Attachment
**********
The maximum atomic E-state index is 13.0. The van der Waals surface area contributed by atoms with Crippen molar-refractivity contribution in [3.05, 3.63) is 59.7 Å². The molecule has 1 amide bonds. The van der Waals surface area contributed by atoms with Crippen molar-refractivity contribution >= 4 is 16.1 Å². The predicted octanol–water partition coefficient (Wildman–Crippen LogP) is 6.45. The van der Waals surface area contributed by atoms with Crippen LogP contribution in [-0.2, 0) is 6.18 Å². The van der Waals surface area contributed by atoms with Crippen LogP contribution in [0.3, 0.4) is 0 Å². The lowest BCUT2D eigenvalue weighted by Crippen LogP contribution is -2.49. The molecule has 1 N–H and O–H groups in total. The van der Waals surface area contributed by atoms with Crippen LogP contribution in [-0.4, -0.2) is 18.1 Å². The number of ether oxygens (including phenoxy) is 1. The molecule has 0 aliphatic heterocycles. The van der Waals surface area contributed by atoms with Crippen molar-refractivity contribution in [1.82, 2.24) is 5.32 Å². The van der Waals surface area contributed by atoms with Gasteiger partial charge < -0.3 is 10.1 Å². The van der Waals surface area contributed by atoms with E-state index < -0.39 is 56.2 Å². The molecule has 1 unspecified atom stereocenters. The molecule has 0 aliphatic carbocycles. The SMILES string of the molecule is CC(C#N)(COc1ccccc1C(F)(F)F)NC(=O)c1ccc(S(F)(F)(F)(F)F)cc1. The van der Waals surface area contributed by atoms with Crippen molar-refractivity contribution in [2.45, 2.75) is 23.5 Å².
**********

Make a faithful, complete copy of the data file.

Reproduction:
The maximum atomic E-state index is 13.0. The van der Waals surface area contributed by atoms with Crippen molar-refractivity contribution in [3.05, 3.63) is 59.7 Å². The molecule has 1 amide bonds. The van der Waals surface area contributed by atoms with Crippen molar-refractivity contribution >= 4 is 16.1 Å². The predicted octanol–water partition coefficient (Wildman–Crippen LogP) is 6.45. The van der Waals surface area contributed by atoms with Crippen LogP contribution in [-0.2, 0) is 6.18 Å². The van der Waals surface area contributed by atoms with Crippen LogP contribution in [0.3, 0.4) is 0 Å². The lowest BCUT2D eigenvalue weighted by Crippen LogP contribution is -2.49. The molecule has 1 N–H and O–H groups in total. The van der Waals surface area contributed by atoms with Crippen LogP contribution in [-0.4, -0.2) is 18.1 Å². The number of ether oxygens (including phenoxy) is 1. The molecule has 0 aliphatic heterocycles. The van der Waals surface area contributed by atoms with Crippen molar-refractivity contribution in [1.82, 2.24) is 5.32 Å². The van der Waals surface area contributed by atoms with Gasteiger partial charge < -0.3 is 10.1 Å². The van der Waals surface area contributed by atoms with E-state index < -0.39 is 56.2 Å². The molecule has 1 unspecified atom stereocenters. The molecule has 0 aliphatic carbocycles. The SMILES string of the molecule is CC(C#N)(COc1ccccc1C(F)(F)F)NC(=O)c1ccc(S(F)(F)(F)(F)F)cc1. The van der Waals surface area contributed by atoms with Crippen molar-refractivity contribution in [2.45, 2.75) is 23.5 Å².